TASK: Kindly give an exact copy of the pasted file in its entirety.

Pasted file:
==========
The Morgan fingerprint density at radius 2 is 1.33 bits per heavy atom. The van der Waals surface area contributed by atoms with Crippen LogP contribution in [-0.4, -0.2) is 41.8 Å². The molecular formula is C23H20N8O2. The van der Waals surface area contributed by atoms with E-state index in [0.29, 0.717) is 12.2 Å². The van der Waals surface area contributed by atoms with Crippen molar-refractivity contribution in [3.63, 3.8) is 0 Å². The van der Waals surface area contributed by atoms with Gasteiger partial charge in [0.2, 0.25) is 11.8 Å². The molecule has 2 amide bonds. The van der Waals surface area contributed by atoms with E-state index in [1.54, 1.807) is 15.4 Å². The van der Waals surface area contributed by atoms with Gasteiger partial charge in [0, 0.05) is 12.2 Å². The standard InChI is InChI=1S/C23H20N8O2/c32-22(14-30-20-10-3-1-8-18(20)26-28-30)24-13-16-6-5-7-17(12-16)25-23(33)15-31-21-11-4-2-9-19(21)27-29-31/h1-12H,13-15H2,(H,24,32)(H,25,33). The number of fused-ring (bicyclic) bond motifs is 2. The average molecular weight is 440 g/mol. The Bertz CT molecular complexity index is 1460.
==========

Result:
The Morgan fingerprint density at radius 2 is 1.33 bits per heavy atom. The van der Waals surface area contributed by atoms with Crippen LogP contribution in [-0.4, -0.2) is 41.8 Å². The molecular formula is C23H20N8O2. The van der Waals surface area contributed by atoms with E-state index in [0.29, 0.717) is 12.2 Å². The van der Waals surface area contributed by atoms with Crippen molar-refractivity contribution in [3.63, 3.8) is 0 Å². The van der Waals surface area contributed by atoms with Gasteiger partial charge in [0.2, 0.25) is 11.8 Å². The molecule has 2 amide bonds. The van der Waals surface area contributed by atoms with E-state index in [1.54, 1.807) is 15.4 Å². The van der Waals surface area contributed by atoms with Gasteiger partial charge in [0, 0.05) is 12.2 Å². The standard InChI is InChI=1S/C23H20N8O2/c32-22(14-30-20-10-3-1-8-18(20)26-28-30)24-13-16-6-5-7-17(12-16)25-23(33)15-31-21-11-4-2-9-19(21)27-29-31/h1-12H,13-15H2,(H,24,32)(H,25,33). The number of fused-ring (bicyclic) bond motifs is 2. The average molecular weight is 440 g/mol. The Bertz CT molecular complexity index is 1460.